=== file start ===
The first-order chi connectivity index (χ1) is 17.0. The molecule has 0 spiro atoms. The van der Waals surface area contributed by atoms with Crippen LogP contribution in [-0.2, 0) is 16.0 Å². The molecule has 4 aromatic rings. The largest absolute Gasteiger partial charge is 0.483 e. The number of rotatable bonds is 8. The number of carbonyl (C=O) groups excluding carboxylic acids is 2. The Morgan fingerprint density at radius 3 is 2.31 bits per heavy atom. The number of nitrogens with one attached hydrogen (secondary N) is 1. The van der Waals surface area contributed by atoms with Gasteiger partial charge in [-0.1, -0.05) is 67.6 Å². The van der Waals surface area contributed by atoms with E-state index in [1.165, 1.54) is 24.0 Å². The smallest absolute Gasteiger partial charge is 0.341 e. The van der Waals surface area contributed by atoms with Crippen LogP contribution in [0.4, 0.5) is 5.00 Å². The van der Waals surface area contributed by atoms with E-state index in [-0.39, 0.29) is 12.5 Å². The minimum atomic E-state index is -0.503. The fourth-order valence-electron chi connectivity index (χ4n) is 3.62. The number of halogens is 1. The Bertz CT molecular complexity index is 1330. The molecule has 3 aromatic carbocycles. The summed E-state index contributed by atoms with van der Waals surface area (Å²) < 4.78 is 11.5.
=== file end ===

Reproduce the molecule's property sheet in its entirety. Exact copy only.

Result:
The first-order chi connectivity index (χ1) is 17.0. The molecule has 0 spiro atoms. The van der Waals surface area contributed by atoms with Crippen LogP contribution in [-0.2, 0) is 16.0 Å². The molecule has 4 aromatic rings. The largest absolute Gasteiger partial charge is 0.483 e. The number of rotatable bonds is 8. The number of carbonyl (C=O) groups excluding carboxylic acids is 2. The Morgan fingerprint density at radius 3 is 2.31 bits per heavy atom. The number of nitrogens with one attached hydrogen (secondary N) is 1. The van der Waals surface area contributed by atoms with Gasteiger partial charge in [-0.1, -0.05) is 67.6 Å². The van der Waals surface area contributed by atoms with E-state index in [1.165, 1.54) is 24.0 Å². The smallest absolute Gasteiger partial charge is 0.341 e. The van der Waals surface area contributed by atoms with Crippen LogP contribution in [0.4, 0.5) is 5.00 Å². The van der Waals surface area contributed by atoms with E-state index in [-0.39, 0.29) is 12.5 Å². The minimum atomic E-state index is -0.503. The fourth-order valence-electron chi connectivity index (χ4n) is 3.62. The number of halogens is 1. The Bertz CT molecular complexity index is 1330. The molecule has 3 aromatic carbocycles. The summed E-state index contributed by atoms with van der Waals surface area (Å²) < 4.78 is 11.5.